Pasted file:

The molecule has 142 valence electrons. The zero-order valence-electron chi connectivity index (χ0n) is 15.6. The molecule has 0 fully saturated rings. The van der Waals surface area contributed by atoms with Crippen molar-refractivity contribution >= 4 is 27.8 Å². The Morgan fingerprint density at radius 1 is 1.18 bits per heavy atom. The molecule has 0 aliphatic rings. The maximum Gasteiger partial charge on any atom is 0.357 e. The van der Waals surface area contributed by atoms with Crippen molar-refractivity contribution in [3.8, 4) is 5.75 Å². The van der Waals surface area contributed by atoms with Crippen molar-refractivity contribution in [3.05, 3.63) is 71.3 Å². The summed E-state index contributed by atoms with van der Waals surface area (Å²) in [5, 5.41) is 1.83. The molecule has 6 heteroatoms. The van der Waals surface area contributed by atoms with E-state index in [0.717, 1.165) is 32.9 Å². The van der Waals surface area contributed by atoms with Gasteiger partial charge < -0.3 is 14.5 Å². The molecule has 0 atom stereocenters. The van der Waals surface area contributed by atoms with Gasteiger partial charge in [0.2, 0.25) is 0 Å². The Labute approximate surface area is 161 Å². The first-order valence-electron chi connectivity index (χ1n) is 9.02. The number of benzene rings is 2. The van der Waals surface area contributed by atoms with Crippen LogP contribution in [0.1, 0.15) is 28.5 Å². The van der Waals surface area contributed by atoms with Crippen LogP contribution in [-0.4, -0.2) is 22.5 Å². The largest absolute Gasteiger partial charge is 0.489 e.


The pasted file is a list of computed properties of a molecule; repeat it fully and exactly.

The molecule has 142 valence electrons. The zero-order valence-electron chi connectivity index (χ0n) is 15.6. The molecule has 0 fully saturated rings. The van der Waals surface area contributed by atoms with Crippen molar-refractivity contribution >= 4 is 27.8 Å². The Morgan fingerprint density at radius 1 is 1.18 bits per heavy atom. The molecule has 0 aliphatic rings. The maximum Gasteiger partial charge on any atom is 0.357 e. The van der Waals surface area contributed by atoms with Crippen molar-refractivity contribution in [3.8, 4) is 5.75 Å². The van der Waals surface area contributed by atoms with Crippen molar-refractivity contribution in [3.05, 3.63) is 71.3 Å². The summed E-state index contributed by atoms with van der Waals surface area (Å²) in [5, 5.41) is 1.83. The molecule has 6 heteroatoms. The van der Waals surface area contributed by atoms with E-state index in [0.717, 1.165) is 32.9 Å². The van der Waals surface area contributed by atoms with Gasteiger partial charge < -0.3 is 14.5 Å². The molecule has 0 atom stereocenters. The van der Waals surface area contributed by atoms with Gasteiger partial charge in [0.2, 0.25) is 0 Å². The Labute approximate surface area is 161 Å². The first-order valence-electron chi connectivity index (χ1n) is 9.02. The number of benzene rings is 2. The van der Waals surface area contributed by atoms with Crippen LogP contribution in [0.1, 0.15) is 28.5 Å². The van der Waals surface area contributed by atoms with Crippen LogP contribution in [-0.4, -0.2) is 22.5 Å². The largest absolute Gasteiger partial charge is 0.489 e.